The forest that runs along the Nestos River in Greece’s northeastern corner, one of the largest of its kind in Europe, is regaining its former stature. As it regenerates it will once again become a source of life for communities near one of the country’s largest flowing bodies of water.
In the early 20th century, Kotza Orman – the Big Forest – covered 12,000 hectares. By the early 1950s it was down to 7,200 hectares.
Most of it has since gone to waste with only 250 hectares remaining, yet it is still the largest expanse of riverside forest in Greece.
A two-year plan is well underway to protect what remains of the forest, to reinstate its natural vegetation and to promote sustainable tourism in the area. It is due for completion in late 2006.
The project is being funded by the European Union and the Greek Economy Ministry, and is being jointly run by the Kavala forestry authority and the Goulandris Natural History Museum Greek Habitat-Wetland Center.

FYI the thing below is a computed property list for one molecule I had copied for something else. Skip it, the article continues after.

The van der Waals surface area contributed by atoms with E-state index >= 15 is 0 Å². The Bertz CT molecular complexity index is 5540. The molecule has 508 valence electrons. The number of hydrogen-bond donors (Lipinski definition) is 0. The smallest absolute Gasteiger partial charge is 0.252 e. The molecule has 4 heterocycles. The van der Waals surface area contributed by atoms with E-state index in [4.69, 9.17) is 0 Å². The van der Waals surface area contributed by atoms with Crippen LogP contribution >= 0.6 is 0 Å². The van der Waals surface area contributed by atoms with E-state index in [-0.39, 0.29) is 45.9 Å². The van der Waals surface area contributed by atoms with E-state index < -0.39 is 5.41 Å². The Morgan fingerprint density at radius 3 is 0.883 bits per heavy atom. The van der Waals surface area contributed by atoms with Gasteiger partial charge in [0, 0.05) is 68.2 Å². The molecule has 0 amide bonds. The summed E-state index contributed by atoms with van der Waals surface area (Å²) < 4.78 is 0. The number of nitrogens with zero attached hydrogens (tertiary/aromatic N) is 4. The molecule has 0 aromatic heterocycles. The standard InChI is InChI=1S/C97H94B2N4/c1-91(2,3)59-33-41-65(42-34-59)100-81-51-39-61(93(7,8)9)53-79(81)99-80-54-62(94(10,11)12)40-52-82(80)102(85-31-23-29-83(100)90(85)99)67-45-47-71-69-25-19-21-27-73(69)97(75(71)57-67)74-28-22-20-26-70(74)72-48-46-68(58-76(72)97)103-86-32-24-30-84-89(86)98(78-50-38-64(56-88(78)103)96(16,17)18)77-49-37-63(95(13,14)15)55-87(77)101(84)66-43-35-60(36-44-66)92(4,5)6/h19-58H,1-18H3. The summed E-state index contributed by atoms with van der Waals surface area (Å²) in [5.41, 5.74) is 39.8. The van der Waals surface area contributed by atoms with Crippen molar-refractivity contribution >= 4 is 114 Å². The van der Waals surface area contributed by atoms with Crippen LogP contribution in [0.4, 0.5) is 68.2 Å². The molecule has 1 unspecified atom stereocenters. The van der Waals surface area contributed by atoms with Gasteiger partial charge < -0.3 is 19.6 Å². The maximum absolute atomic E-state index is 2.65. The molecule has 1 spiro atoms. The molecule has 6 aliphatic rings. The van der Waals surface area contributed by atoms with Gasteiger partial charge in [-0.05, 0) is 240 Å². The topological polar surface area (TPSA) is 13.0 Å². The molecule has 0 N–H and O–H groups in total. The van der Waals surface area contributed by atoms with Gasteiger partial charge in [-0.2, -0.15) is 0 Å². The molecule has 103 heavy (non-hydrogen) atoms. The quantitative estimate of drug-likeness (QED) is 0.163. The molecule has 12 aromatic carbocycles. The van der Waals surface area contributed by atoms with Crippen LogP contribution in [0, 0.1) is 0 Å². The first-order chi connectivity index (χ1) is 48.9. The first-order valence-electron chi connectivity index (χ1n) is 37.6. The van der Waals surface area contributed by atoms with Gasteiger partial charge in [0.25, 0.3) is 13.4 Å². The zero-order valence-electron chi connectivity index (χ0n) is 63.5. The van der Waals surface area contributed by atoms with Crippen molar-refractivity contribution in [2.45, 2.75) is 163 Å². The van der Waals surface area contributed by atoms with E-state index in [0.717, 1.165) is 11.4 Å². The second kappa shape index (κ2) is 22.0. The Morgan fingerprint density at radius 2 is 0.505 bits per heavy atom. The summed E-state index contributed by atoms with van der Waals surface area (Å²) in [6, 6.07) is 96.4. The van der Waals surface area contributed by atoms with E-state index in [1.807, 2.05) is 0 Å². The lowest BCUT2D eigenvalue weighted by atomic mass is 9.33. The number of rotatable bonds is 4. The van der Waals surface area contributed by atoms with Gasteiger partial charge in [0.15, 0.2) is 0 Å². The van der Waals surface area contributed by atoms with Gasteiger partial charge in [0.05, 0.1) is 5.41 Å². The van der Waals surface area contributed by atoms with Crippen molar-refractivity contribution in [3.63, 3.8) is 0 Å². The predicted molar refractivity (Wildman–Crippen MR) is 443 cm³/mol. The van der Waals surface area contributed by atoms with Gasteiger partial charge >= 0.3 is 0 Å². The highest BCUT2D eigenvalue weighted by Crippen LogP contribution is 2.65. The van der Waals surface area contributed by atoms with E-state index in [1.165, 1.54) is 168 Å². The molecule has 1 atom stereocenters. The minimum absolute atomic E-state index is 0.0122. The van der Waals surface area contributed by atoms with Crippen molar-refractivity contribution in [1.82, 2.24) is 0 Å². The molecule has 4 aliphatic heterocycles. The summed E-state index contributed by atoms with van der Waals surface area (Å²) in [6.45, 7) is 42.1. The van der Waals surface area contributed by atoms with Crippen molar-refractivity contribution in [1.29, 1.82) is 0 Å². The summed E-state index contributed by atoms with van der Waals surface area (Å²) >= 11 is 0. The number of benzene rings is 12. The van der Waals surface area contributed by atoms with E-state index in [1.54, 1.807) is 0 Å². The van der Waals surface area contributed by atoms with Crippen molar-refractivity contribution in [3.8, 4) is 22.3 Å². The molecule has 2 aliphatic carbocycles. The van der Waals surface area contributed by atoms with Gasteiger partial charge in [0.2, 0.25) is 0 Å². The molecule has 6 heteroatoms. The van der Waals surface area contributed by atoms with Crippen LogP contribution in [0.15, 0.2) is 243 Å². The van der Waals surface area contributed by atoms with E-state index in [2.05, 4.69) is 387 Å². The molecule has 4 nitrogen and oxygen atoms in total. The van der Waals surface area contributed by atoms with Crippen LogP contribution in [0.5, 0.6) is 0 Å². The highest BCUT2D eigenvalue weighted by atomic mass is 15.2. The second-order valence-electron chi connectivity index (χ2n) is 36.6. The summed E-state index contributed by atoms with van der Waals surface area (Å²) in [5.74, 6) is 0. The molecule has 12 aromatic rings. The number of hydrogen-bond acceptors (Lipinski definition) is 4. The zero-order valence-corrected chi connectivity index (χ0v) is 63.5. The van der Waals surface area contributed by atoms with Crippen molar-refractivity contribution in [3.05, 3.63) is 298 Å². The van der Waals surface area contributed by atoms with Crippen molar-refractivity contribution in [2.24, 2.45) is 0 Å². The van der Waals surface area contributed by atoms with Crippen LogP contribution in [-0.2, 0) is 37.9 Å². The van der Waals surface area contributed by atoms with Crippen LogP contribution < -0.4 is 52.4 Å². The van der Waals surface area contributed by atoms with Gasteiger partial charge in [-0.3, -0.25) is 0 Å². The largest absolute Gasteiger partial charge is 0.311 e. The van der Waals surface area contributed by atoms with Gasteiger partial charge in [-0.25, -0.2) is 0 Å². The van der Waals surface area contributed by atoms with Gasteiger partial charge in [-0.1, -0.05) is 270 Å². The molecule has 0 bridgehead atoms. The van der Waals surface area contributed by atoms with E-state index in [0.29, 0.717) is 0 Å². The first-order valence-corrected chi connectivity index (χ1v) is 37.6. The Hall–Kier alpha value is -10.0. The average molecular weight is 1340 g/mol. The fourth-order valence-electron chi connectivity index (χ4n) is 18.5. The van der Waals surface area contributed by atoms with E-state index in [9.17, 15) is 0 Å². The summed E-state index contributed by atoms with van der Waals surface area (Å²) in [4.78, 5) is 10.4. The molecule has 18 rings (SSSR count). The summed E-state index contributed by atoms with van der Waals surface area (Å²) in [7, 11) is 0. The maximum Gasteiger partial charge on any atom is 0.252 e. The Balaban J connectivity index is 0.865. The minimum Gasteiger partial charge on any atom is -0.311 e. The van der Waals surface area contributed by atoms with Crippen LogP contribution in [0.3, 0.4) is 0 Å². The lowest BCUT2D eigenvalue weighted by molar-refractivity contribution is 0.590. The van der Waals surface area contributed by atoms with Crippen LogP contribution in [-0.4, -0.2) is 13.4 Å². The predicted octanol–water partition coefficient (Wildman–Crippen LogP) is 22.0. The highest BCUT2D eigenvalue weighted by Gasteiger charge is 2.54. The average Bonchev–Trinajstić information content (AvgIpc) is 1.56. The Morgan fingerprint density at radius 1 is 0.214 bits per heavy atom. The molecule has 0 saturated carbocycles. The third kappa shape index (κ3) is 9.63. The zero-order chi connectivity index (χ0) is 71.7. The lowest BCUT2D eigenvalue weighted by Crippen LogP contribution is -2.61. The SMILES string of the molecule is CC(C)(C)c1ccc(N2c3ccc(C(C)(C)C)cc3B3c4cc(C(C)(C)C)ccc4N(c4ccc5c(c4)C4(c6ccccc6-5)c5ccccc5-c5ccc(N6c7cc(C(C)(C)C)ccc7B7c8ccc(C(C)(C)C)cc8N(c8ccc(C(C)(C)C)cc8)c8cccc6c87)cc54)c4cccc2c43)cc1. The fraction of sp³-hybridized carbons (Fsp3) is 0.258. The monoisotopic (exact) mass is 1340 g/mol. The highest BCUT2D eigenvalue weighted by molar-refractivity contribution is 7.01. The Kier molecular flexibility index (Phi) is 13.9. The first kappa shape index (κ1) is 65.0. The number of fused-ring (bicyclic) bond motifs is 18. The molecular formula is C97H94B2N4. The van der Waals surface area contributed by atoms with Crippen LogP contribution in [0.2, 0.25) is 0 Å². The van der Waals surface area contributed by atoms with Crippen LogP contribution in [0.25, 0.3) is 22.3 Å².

The first stage includes revising the existing forest management plan; designing a visitor management plan so as to determine recreational activities and deal with problems arising from the pressures of tourism; and conducting a study of the natural vegetation.
A second stage entails putting in new plants and maintenance work on plants and soil, installing an irrigation system, and putting up fences to deter grazing and uncontrolled access to vulnerable parts of the forest.
The final stage involves establishing a management plan to highlight the forest and promote the area as a site of special ecological, aesthetic and recreational interest.
Once these phases are completed, there are plans for a 4.5-hectare environmental park, a simulated forest and an outdoor educational and recreational laboratory where visitors can come into direct contact with all the trees, shrubs and climbing plants in the forest as well as those that have disappeared.
Walking tracks, explanatory signs, info kiosks, out-door activities for children and adults, and service areas will make the park a safe and comfortable place for visitors to get to know the riverside forest and see the need for it to be protected and properly managed.